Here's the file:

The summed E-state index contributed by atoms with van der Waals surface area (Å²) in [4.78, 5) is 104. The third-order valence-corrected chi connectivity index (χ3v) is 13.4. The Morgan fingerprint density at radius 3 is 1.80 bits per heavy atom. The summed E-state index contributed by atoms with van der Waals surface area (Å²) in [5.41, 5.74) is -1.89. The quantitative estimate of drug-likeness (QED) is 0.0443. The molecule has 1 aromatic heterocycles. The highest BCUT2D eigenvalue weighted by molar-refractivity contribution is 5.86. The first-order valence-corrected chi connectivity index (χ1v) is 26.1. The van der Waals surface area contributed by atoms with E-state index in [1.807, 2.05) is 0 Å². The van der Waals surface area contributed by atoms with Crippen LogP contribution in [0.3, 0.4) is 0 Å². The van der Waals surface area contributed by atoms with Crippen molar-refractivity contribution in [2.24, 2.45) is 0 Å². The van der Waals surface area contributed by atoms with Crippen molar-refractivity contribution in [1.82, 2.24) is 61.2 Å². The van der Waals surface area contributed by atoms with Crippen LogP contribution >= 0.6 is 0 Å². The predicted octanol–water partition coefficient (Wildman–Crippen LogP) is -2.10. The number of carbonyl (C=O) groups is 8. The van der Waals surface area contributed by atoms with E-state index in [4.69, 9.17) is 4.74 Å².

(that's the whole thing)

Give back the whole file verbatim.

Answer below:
The summed E-state index contributed by atoms with van der Waals surface area (Å²) in [4.78, 5) is 104. The third-order valence-corrected chi connectivity index (χ3v) is 13.4. The Morgan fingerprint density at radius 3 is 1.80 bits per heavy atom. The summed E-state index contributed by atoms with van der Waals surface area (Å²) in [5.41, 5.74) is -1.89. The quantitative estimate of drug-likeness (QED) is 0.0443. The molecule has 1 aromatic heterocycles. The highest BCUT2D eigenvalue weighted by molar-refractivity contribution is 5.86. The first-order valence-corrected chi connectivity index (χ1v) is 26.1. The van der Waals surface area contributed by atoms with E-state index in [1.807, 2.05) is 0 Å². The van der Waals surface area contributed by atoms with Crippen LogP contribution in [0.3, 0.4) is 0 Å². The van der Waals surface area contributed by atoms with Crippen molar-refractivity contribution in [2.24, 2.45) is 0 Å². The van der Waals surface area contributed by atoms with Crippen molar-refractivity contribution in [1.82, 2.24) is 61.2 Å². The van der Waals surface area contributed by atoms with Crippen LogP contribution >= 0.6 is 0 Å². The predicted octanol–water partition coefficient (Wildman–Crippen LogP) is -2.10. The number of carbonyl (C=O) groups is 8. The van der Waals surface area contributed by atoms with E-state index in [4.69, 9.17) is 4.74 Å².